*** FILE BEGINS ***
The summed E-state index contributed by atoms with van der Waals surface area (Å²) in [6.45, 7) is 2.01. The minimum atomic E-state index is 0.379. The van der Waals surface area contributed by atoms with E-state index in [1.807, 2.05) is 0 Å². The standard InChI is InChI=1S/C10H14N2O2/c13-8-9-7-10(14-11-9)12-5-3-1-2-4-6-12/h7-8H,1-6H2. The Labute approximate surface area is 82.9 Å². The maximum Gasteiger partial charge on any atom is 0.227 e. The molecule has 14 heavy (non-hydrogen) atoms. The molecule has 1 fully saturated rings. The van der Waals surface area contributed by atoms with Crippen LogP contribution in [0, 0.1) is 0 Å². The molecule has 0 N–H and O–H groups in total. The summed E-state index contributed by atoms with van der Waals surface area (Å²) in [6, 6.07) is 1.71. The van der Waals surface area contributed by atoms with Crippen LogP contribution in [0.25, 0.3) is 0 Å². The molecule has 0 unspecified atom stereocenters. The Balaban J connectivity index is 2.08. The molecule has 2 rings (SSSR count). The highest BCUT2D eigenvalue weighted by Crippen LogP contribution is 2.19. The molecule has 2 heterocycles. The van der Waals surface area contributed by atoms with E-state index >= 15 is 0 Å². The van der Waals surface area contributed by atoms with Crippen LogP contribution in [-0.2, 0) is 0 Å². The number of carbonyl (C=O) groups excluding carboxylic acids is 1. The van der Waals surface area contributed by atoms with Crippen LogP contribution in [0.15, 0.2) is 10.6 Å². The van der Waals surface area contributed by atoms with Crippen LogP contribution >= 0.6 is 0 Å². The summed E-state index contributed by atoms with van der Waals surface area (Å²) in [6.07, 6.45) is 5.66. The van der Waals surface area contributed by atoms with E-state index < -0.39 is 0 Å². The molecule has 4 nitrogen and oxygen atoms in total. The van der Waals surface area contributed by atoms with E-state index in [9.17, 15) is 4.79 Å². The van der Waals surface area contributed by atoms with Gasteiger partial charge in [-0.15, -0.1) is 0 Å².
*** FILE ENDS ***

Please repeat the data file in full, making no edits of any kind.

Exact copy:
The summed E-state index contributed by atoms with van der Waals surface area (Å²) in [6.45, 7) is 2.01. The minimum atomic E-state index is 0.379. The van der Waals surface area contributed by atoms with E-state index in [1.807, 2.05) is 0 Å². The standard InChI is InChI=1S/C10H14N2O2/c13-8-9-7-10(14-11-9)12-5-3-1-2-4-6-12/h7-8H,1-6H2. The Labute approximate surface area is 82.9 Å². The maximum Gasteiger partial charge on any atom is 0.227 e. The molecule has 14 heavy (non-hydrogen) atoms. The molecule has 1 fully saturated rings. The van der Waals surface area contributed by atoms with Crippen LogP contribution in [0, 0.1) is 0 Å². The molecule has 0 N–H and O–H groups in total. The summed E-state index contributed by atoms with van der Waals surface area (Å²) in [6, 6.07) is 1.71. The van der Waals surface area contributed by atoms with Crippen LogP contribution in [0.25, 0.3) is 0 Å². The molecule has 0 unspecified atom stereocenters. The Balaban J connectivity index is 2.08. The molecule has 2 rings (SSSR count). The highest BCUT2D eigenvalue weighted by Crippen LogP contribution is 2.19. The molecule has 2 heterocycles. The van der Waals surface area contributed by atoms with E-state index >= 15 is 0 Å². The van der Waals surface area contributed by atoms with Crippen LogP contribution in [-0.2, 0) is 0 Å². The number of carbonyl (C=O) groups excluding carboxylic acids is 1. The van der Waals surface area contributed by atoms with Crippen LogP contribution in [0.15, 0.2) is 10.6 Å². The van der Waals surface area contributed by atoms with Crippen LogP contribution >= 0.6 is 0 Å². The summed E-state index contributed by atoms with van der Waals surface area (Å²) in [6.07, 6.45) is 5.66. The van der Waals surface area contributed by atoms with E-state index < -0.39 is 0 Å². The molecule has 4 nitrogen and oxygen atoms in total. The van der Waals surface area contributed by atoms with E-state index in [9.17, 15) is 4.79 Å². The van der Waals surface area contributed by atoms with Gasteiger partial charge in [-0.15, -0.1) is 0 Å².